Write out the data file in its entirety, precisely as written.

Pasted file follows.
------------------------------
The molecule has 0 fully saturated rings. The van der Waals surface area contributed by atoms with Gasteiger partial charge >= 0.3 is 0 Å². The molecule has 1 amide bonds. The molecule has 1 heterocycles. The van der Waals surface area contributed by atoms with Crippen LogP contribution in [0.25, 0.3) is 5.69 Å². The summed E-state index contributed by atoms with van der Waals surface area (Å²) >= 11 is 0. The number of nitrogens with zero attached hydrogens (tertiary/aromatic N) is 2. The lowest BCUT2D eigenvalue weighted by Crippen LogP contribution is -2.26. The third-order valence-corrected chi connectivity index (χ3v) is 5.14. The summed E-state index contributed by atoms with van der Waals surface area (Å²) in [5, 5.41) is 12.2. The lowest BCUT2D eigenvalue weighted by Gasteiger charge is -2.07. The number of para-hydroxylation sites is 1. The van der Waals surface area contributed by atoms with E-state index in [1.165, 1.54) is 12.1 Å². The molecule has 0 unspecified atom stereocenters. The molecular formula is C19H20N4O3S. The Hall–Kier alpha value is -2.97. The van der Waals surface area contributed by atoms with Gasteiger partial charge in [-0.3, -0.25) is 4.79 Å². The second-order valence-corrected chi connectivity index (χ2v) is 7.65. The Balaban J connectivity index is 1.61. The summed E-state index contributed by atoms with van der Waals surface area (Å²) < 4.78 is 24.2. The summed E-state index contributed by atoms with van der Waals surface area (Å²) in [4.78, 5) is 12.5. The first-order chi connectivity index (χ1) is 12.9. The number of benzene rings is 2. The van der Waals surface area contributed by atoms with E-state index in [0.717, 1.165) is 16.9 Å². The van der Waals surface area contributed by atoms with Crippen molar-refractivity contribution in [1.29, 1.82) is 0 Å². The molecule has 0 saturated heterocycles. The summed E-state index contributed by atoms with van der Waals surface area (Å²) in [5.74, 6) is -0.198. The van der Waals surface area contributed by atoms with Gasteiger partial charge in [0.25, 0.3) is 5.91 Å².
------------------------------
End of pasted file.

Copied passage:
The molecule has 0 fully saturated rings. The van der Waals surface area contributed by atoms with Gasteiger partial charge >= 0.3 is 0 Å². The molecule has 1 amide bonds. The molecule has 1 heterocycles. The van der Waals surface area contributed by atoms with Crippen LogP contribution in [0.25, 0.3) is 5.69 Å². The summed E-state index contributed by atoms with van der Waals surface area (Å²) >= 11 is 0. The number of nitrogens with zero attached hydrogens (tertiary/aromatic N) is 2. The lowest BCUT2D eigenvalue weighted by Crippen LogP contribution is -2.26. The third-order valence-corrected chi connectivity index (χ3v) is 5.14. The summed E-state index contributed by atoms with van der Waals surface area (Å²) in [5, 5.41) is 12.2. The lowest BCUT2D eigenvalue weighted by Gasteiger charge is -2.07. The number of para-hydroxylation sites is 1. The van der Waals surface area contributed by atoms with E-state index in [1.165, 1.54) is 12.1 Å². The molecule has 0 unspecified atom stereocenters. The molecular formula is C19H20N4O3S. The Hall–Kier alpha value is -2.97. The van der Waals surface area contributed by atoms with Gasteiger partial charge in [-0.3, -0.25) is 4.79 Å². The second-order valence-corrected chi connectivity index (χ2v) is 7.65. The Balaban J connectivity index is 1.61. The summed E-state index contributed by atoms with van der Waals surface area (Å²) < 4.78 is 24.2. The summed E-state index contributed by atoms with van der Waals surface area (Å²) in [4.78, 5) is 12.5. The first-order chi connectivity index (χ1) is 12.9. The number of benzene rings is 2. The van der Waals surface area contributed by atoms with E-state index in [0.717, 1.165) is 16.9 Å². The van der Waals surface area contributed by atoms with Crippen molar-refractivity contribution in [1.29, 1.82) is 0 Å². The molecule has 0 saturated heterocycles. The summed E-state index contributed by atoms with van der Waals surface area (Å²) in [5.74, 6) is -0.198. The van der Waals surface area contributed by atoms with Gasteiger partial charge in [0.25, 0.3) is 5.91 Å².